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Asset managers face sweeping reforms after FCA report

21 / 07 / 2017
Asset managers face sweeping reforms after FCA...The asset management industry will face sweeping reforms if the recommendations outlined in a recent Financial Conduct Authority (FCA) report are implemented.

Published in June, the findings of the FCA's investigation revealed several areas where improvement was needed, including client transparency, price competition and investment advice oversight.

The FCA recommendations

The UK's £7 trillion asset management sector was accused of "sustained high profits" despite a large number of firms operating within the market. As such, the FCA made recommendations that fell into three key areas:

Helping investors
  • Strengthen fund managers' obligations to ensure the best interests of clients always come first;
  • Enforce the Senior Managers Regime to maintain accountability;
  • Require fund management boards to hire at least two independent directors; and
  • Introduce technical changes that control the profits fund managers make when investors buy and sell their funds.
Driving competition
  • Support the disclosure of a single, all-in fee for investors;
  • Back a standardised disclosure of costs and charges to institutional investors;
  • Advise the Department for Work and Pensions to eliminate barriers that prevent pension schemes from being pooled and consolidated; and
  • Chair a working group to explore the use of benchmarks within the industry and ensure fund objectives are more useful.
Enhance intermediary effectiveness
  • Begin a market study to explore investment platforms; and
  • Suggest to HM Treasury that investment consultants are brought under the FCA's regulatory purview.
Andrew Bailey, FCA chief executive, said the asset management sector must be competitive and attractive, as well as providing value for people who rely on firms for their financial wellbeing.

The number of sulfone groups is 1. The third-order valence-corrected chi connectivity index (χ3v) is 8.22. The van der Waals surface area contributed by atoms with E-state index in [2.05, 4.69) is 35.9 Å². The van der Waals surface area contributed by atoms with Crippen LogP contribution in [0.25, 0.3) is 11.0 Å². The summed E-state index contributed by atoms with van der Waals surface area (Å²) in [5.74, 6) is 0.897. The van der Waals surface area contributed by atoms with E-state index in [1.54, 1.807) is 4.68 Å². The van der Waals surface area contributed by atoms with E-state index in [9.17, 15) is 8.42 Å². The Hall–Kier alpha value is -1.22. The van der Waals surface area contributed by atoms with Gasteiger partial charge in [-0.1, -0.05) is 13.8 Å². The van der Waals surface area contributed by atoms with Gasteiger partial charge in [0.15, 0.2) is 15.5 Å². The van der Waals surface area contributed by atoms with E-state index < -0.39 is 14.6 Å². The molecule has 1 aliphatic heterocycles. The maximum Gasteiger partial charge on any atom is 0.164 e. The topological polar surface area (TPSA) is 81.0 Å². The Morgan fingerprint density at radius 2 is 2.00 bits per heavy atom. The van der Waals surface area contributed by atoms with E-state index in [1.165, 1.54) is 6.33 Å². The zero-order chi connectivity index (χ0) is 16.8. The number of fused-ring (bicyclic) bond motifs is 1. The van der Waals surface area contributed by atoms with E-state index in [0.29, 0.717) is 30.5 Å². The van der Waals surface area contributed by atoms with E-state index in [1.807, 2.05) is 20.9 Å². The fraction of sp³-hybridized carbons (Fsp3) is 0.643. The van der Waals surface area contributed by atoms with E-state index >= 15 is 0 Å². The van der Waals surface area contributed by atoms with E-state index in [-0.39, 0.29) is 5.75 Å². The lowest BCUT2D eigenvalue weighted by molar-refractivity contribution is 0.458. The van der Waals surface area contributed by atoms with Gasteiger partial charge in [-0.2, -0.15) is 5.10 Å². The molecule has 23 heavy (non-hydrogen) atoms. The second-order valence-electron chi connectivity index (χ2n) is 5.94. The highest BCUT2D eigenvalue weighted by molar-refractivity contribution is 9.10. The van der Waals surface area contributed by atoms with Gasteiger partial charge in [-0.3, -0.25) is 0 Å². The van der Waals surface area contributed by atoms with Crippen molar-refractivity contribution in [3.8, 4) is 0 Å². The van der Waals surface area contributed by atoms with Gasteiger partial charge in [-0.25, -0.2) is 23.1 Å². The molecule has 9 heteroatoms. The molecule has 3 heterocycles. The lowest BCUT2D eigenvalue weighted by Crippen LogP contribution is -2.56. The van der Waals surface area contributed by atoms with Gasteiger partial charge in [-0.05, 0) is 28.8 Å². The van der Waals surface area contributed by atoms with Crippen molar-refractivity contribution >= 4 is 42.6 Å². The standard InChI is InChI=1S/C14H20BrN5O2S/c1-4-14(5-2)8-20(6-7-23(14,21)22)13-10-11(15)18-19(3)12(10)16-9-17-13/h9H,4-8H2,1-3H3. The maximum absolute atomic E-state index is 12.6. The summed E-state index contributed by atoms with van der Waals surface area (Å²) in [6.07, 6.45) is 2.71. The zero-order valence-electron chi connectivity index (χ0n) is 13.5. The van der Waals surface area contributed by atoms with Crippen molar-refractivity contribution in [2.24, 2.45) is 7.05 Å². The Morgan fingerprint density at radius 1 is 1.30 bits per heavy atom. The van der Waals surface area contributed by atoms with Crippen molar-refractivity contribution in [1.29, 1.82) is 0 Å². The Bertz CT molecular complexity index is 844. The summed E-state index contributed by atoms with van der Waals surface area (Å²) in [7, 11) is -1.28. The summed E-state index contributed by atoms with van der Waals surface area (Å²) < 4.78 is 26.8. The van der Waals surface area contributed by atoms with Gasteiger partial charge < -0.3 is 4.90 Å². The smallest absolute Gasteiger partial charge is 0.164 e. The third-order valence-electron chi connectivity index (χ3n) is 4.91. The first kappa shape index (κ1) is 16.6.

"The asset management sector is important to the economy, managing the savings of millions of people and in the current low-interest environment it's vital we help people earn a return on their savings," he explained.

"We have put together a comprehensive package of reforms that will make competition work better and help both retail and institutional investors to make their money work well for them."

Industry experts welcome the changes …

Many of the recommendations are still subject to change based on future consultations, but a number of the big four consultancy firms have cautiously welcomed the reforms as a step in the right direction.

Mark Pugh, PwC asset and wealth management leader, said many positives were hinted at in the report, but there is still "much detail to digest".

"The industry supports many of the FCA's aspirations. We are pleased to see acknowledgement of the ongoing 'business as usual' regulatory agenda, including MiFID 2 and PRIIPS," he explained.

Deloitte noted that while asset managers aren't required to make any changes yet, the impact of the recommendations will be substantial if they go ahead in their current form.

"The proposals on governance are likely to be among the most significant for firms. They will require changes to individual accountability, to fee charges and well-established current practices," the organisation stated.

… but not everyone is happy

Some industry experts claimed the FCA didn't go far enough. Gina and Alan Miller from wealth management firm SCM Direct said the UK investment industry had been "ripping off the consumer for decades".

Specifically, they drew attention to the fact that the FCA had to reinforce the message that fund managers should have their investors' best interests at heart.

"While the FCA is finally pursuing a pro-consumer agenda, it is disappointing that they still appear to be dragging their feet on some key aspects," the pair added.

Daniel Godfrey of The People's Trust said investment managers would breathe a sigh of relief at the report, as it spared them some of the harshest measures they feared after an interim FCA statement in November.

"A way needs to be found to break the links of this dysfunctional chain so that investment can focus on sustainable wealth creation, not short-term, relative performance," he stated.

Nevertheless, any changes to the asset management industry are likely to have a notable impact on compliance recruitment within the sector. Many of the new regulations will require more stringent oversight and benchmarking processes, potentially leading to a greater focus on corporate governance. 

Our 2017 Market Report combines our review of the prevailing conditions in the compliance recruitment market with the results of our latest employer survey. 

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